I hung up my little disco ball again – this time adding to it a little cell-phone charm I had purchased somewhere in Japan. A little pair of shoes: a little pair of Geta – Japanese flip-flops (although they are usually made of wood, and so are neither flippy nor floppy) – summer shoes. They reminded me that all I had to do was to keep putting one foot in front of the other; they reminded me – spring will come, darkness will end, winter cannot last forever.

Thanks and HopeThese two things – the disco ball, my little pair of flip-flops – were the only two things that came out of those boxes immediately. Much to Andrew’s annoyance I hung them in our new car immediately, realizing that I need that message again: thankfulness, hope.

I wondered if others might need the same message: simple thankfulness, quiet hope. So we will spend some weeks together, in Bon Accord Community Church, simply telling each other the little things – and sometimes the big things – that make us thankful. Maybe there is some small item, some reminder that can hang in your room, sit on your bedside table, or hang from your rear-view mirror to prompt you to thankfulness, and to keep you putting one foot in front of the other.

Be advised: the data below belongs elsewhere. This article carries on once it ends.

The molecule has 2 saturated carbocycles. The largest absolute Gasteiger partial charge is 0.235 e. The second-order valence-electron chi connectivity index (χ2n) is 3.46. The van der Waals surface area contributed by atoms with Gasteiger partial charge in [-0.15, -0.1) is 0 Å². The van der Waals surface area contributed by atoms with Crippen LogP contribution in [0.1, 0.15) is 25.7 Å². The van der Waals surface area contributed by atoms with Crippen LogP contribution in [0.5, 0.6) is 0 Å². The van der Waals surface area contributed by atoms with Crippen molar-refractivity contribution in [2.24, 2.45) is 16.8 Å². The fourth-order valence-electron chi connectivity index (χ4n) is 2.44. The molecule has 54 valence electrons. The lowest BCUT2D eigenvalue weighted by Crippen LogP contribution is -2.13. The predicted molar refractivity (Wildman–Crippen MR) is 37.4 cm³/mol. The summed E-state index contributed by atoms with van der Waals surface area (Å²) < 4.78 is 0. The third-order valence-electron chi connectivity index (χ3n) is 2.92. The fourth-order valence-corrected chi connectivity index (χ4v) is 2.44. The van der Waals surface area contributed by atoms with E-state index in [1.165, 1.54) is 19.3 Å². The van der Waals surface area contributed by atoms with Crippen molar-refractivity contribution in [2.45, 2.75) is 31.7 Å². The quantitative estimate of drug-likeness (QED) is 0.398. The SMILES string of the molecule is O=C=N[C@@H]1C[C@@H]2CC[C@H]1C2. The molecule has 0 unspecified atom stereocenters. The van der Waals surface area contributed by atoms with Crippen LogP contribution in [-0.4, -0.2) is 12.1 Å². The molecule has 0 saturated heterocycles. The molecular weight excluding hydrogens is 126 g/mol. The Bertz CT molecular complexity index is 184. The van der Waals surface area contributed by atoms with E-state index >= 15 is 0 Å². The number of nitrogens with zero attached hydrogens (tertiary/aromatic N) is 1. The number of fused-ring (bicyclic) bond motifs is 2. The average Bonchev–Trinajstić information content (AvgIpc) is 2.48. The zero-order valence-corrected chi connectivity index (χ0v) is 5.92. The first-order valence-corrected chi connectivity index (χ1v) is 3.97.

We want to be a church, we are a church, that is honest with each other – that lets the cracks show – a church in which the answer to “how are you?” does not always have to be “fine.” Because sometimes you’re not. Sometimes I’m not. But sometimes the darkness that we face, and even the little annoyances we deal with on a daily basis, can become so overwhelming that we see nothing else. We lose sight of the good. We can’t see any more that the sun is shining. But it is! And taking the time to notice that little good might push the darkness back a bit and help us to refocus.

It may be that some of the things others are thankful for are things that you lack. Things you want – maybe desperately. I know that will certainly be the case for me. That’s ok. Because we all, every single one of us, have something, somethings to be thankful for. And if we can be a church that both cries with those who mourn and laughs with those who rejoice – then we will always be a place of welcome. And you might find, maybe you will find, that by taking a moment to celebrate what someone else has, and you don’t have, some of that darkness lessens in you as well. Because it’s out there. There is hope. And even if the sun is not shining over you right now. It’s there. And it’s as bright as ever.